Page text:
As for the tonewoods themselves, the D-16E features a Sitka spruce top partnered with a sycamore back and sides, which is a material we don’t tend to see too often, making for another intriguing little point of difference with this guitar. It sports a lovely reddish brown hue just a little different from mahogany, but with a much more varied and visually interesting grain.
As with so many modern Martins, the D-16E includes a ‘select hardwood’ neck, which for all intents and purposes looks and feels exactly like any other mahogany neck. The carve is a ‘modified low oval’, which is pleasingly slim and fits very nicely in the palm, reinforcing the modern and versatile ‘gigging guitar’ vibe that permeates the rest of the guitar. The fingerboard is a gorgeous dark ebony, dotted with mother-of-pearl ‘diamonds and squares’ inlays. The neck, back and sides have all received a flawless satin finish, while the top has been dipped in an equally impressive gloss – I’m a big fan of this approach and it makes for a very classy and high-end feeling combination.
Elsewhere on the guitar, the finer details are all very ‘Martin’, with a Plek setup providing a perfect playing experience in every regard, from string spacing and intonation to the superb polishing of the frets. The body features Martin’s forward shifted X bracing, which in theory should partner nicely with the reduced 000 body depth.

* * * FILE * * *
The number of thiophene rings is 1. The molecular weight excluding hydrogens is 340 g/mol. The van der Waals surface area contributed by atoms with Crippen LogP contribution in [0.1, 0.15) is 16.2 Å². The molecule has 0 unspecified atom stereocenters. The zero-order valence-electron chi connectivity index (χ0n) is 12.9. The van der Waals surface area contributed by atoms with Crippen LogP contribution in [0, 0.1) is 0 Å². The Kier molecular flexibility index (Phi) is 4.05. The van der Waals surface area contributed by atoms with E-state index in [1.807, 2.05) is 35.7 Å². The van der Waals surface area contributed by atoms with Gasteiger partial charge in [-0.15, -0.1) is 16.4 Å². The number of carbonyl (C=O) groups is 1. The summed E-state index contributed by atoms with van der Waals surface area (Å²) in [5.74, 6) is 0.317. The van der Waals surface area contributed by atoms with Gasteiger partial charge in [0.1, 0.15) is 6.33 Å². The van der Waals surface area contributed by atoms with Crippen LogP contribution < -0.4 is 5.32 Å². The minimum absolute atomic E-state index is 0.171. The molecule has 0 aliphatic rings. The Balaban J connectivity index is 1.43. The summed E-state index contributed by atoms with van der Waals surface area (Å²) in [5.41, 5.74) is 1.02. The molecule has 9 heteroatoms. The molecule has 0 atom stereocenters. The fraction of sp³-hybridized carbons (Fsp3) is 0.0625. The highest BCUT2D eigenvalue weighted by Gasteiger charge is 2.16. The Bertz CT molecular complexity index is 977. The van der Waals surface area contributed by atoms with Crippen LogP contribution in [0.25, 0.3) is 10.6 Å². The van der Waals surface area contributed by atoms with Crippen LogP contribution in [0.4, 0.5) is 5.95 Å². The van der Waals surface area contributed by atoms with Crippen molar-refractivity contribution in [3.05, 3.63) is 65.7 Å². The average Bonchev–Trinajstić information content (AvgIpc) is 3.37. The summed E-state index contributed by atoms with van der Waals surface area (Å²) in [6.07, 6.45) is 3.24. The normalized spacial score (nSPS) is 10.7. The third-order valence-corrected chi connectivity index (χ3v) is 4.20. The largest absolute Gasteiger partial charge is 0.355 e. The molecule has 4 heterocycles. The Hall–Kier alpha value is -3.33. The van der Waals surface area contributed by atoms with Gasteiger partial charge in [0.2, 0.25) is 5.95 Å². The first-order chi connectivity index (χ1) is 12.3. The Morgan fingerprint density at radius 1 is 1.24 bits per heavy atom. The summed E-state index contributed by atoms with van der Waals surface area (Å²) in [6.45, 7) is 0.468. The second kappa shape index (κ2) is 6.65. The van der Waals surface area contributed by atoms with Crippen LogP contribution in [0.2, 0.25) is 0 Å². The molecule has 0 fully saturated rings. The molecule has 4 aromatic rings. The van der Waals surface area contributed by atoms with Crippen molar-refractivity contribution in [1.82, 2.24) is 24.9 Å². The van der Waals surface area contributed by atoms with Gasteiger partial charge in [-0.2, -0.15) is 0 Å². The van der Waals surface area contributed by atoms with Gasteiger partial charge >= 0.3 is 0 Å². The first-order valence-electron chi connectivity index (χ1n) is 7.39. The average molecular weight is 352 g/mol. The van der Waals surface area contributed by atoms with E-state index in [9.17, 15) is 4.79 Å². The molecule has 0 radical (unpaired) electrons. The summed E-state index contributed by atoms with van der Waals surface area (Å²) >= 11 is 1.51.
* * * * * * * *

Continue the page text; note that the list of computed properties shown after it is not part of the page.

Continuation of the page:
Last, but by no means least, we come to the electronics. The D-16E is very much geared as a performance guitar and the electronics package certainly reflects this. The Fishman Matrix VT Enhance has been found on Martin models for some time now and enjoys a reputation as a quality unit that Martin says enhances the percussive qualities of the instrument.
This is largely due to the fact that the system employs a transducer mounted to the bridge plate that really helps pick up all the details from the guitar’s top while hopefully reducing string noise, feedback and other unwanted nasties. What’s great about the whole system is that it’s very discreet – all the controls can be found just under the soundhole. The downside is that you don’t get a tuner or hordes of extra controls to play with, but the upshot is that the minimalistic look of the guitar is maintained and you have a few less options to worry about during a live performance. As always though, the proof will be in the playing, so let’s get stuck in.
Acoustically, the D-16E could be accused of being slightly predictable, but honestly, that’s no bad thing. Pick up just about any Martin and you’ll be expecting high-grade tones that cover a wide variety of styles, and that’s exactly what you get here. The shallower body depth takes away some of the bass response you’d normally expect with a dreadnaught, but the result is a guitar that’s as sharp and defined audibly as it is visually. String balance is exceptional, with the sycamore back and sides offering up a tone that is reminiscent of mahogany but a little more defined and snappy, with a bit less of the honkiness and mid-push that you would normally expect. If you’re familiar with the tones of both mahogany- and maple-bodied instruments, think somewhere in the middle of those tones and you won’t be a million miles off. This could of course be down to the body depth as well, and in reality it’s likely a mix of the two.